Tough economic times drive European voters to far right

Tough economic times drive European voters to far right

PRAGUE ““ Gains by anti-Semitic, xenophobic, and racist far-right parties in June 4-7 elections for the European Parliament were a reminder of how voters across Europe gravitate toward fringe parties and extremists during tough economic times.

As in the United States, Europe is experiencing levels of unemployment not seen since the Great Depression. The financial misery has given rise here to increased nationalism, skewing an election of representatives whose job is mostly to pass Europe-wide regulations on food and safety standards, the environment, and internal market competition.

News Analysis“As far as Jews are concerned, the election results are a warning that in a period of crisis people vote with extremists,” Serge Cwajgenbaum, secretary general of the European Jewish Congress, told JTA from Paris. “It doesn’t matter if it is left or right to angry voters, as long as it is extreme.”

For the first time since the 1930s, a neo-fascist group in Britain, the British National Party, received enough votes to enter a legislative body. Of the two representatives the party will send to the EU Parliament in Brussels, one is Nick Griffin, a convicted Holocaust denier accused of chanting “Death to Jews!” at a 1981 political rally in Leeds.

Krisztina Morvai, the newly elected Hungarian parliamentarian from the far-right Jobbik party, blogged earlier this month in response to accusations of xenophobia, “I would be glad if the so-called proud Hungarian Jews would go back to playing with their tiny little circumcised d–s rather than vilifying me.”

This poster was used in the campaign for EU Parliament by the British National Party, a neo-fascist group that won seats in a legislature for the first time since the 1930s. Mia!/Creative Commons

Her party won three seats, marking Jobbik’s first entry into EU politics.

In Austria, far-right parties won 18 percent of the vote, a greater percentage than anywhere else in Europe. One of the parties, the Freedom Party, or FPO, campaigned with posters reading “FPO veto for Turkey and Israel in the EU.” With 13 percent of Austrian votes, the party more than doubled its share in the last European Parliament elections, in 2004.

The ascent of the far right amid record-low turnout of 43 percent of 388 million eligible voters was a message to European institutions that worries over immigration and anger over failed domestic policies take precedence over any pan-European agenda, analysts said.

About 30 of the 736 new European Parliament members come from extreme-right parties in countries such as Hungary, Italy, Britain, the Netherlands, Finland, Romania, and Bulgaria – up from 23 in 2004. The strongest showing in the elections was for center-right parties, which took victories across Europe and trounced their Socialist rivals. The centrist conservatives have the largest voting bloc in the Parliament.

But apathy – national voter turnouts in Europe frequently are above 60 percent – and the perception that the vote was for a distant, insignificant legislature may mean that extremists will not do as well in upcoming national elections in individual European countries.

Clara Marina O’Donnell, an analyst at the Centre for European Reform in London, cautioned against interpreting the far-right gains as a major political upheaval.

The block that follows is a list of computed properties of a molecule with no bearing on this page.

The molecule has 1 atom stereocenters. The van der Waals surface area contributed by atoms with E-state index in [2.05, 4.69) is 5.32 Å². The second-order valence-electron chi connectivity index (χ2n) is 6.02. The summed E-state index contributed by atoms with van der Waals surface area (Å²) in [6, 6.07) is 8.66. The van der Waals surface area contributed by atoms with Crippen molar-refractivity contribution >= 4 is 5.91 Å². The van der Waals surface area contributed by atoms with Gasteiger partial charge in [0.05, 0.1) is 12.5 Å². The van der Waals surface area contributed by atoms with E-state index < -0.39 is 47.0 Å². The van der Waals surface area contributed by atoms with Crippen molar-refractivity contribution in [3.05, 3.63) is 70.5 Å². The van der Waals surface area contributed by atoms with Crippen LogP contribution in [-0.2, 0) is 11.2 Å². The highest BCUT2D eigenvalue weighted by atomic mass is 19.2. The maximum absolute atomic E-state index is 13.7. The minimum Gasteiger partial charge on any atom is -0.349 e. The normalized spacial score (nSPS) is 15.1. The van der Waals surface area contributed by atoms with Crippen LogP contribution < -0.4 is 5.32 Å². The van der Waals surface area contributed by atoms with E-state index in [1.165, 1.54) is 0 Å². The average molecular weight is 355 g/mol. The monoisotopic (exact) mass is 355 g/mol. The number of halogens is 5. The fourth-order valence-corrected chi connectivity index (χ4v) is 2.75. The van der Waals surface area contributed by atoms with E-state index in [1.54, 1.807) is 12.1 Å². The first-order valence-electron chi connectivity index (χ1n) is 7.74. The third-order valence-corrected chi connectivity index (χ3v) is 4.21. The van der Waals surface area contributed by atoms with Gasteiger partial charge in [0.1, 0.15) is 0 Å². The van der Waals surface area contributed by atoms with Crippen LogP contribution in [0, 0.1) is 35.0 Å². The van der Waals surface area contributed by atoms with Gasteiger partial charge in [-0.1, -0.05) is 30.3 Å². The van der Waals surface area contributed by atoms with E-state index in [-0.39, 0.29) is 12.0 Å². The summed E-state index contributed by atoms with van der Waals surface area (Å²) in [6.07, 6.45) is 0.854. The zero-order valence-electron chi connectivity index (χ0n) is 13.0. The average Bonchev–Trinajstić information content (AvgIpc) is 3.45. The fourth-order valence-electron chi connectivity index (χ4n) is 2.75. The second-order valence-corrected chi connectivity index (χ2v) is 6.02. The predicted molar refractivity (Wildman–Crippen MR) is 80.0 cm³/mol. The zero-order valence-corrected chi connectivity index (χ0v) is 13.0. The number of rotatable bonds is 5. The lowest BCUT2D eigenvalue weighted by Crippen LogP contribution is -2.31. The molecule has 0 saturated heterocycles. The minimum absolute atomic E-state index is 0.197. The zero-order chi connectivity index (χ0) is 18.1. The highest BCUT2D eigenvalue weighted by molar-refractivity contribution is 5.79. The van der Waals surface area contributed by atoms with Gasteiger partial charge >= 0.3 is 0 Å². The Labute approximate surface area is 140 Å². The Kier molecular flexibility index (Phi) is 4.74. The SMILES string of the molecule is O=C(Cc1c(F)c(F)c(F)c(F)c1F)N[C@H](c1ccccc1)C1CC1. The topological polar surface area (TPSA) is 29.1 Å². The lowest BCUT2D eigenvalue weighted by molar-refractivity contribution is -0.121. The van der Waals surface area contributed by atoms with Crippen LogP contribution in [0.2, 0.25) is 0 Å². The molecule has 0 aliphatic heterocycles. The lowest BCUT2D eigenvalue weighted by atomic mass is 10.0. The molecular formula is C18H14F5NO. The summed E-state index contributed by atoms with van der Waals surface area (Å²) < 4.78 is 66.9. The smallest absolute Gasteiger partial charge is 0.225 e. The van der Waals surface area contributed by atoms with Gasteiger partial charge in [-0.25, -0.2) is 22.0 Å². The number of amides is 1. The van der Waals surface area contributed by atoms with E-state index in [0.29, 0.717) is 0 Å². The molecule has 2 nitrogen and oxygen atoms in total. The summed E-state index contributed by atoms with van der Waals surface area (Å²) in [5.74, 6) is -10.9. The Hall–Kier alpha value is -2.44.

“We have a growth in certain countries of extreme parties, but they only got a few seats and the growth is very much marginal,” O’Donnell said. “People feel the European Parliament does not count, so they feel more tempted to vote extreme, often electing candidates they would never think of choosing for their national parliaments.”

European institutions in Brussels composed of country representatives have no unified foreign policy or jurisdiction over crucial national issues, such as immigration, education, or health care.

But they occasionally make policy – such as when the European Parliament froze a planned upgrade of EU relations with Israel during Israel’s war against Hamas in Gaza in January. They also may have a hand in setting European rules on shechita, Jewish ritual slaughter, which is banned in some European countries.

More worrying to Jews and other minorities is that extremist parties that gained ground in the recent European vote show no sign of going away.

The Freedom Party, for instance, is already in the Austrian Parliament, with 34 out of 183 seats, and twice has been a junior partner in coalition governments. The possibility that Jobbik will win seats in Hungary’s Parliament in 2010 elections is no longer remote, given that the party captured nearly 15 percent of the vote in Hungary for EU Parliament.

In the Netherlands, the openly anti-Muslim, anti-immigrant Freedom Party – a far-right party that though supportive of Israel has been condemned by European Jewish groups – defeated the mainstream Socialists to finish a close second behind the center-right, with 17 percent of the vote.

“If on the EU level they do not stop this kind of extremism, it will get worse,” Cwajgenbaum said. “There is something wrong with how people are being educated, or not educated, in these countries.”

There are some positive signs, with the far right failing to garner almost any support in Germany, France, the Czech Republic, and Poland.

In addition, the new extreme right members of the European Parliament are not expected to have much influence in Brussels because as nationalists, they will have difficulty coming up with a united position – as they demonstrated in their 2004 failure to form a voting bloc.

“Within the European Parliament, there are people who need to be quarantined,” said the Simon Wiesenthal Center’s director for international relations in Paris, Shimon Samuels, “and there are enough centrists who will make sure that happens.”


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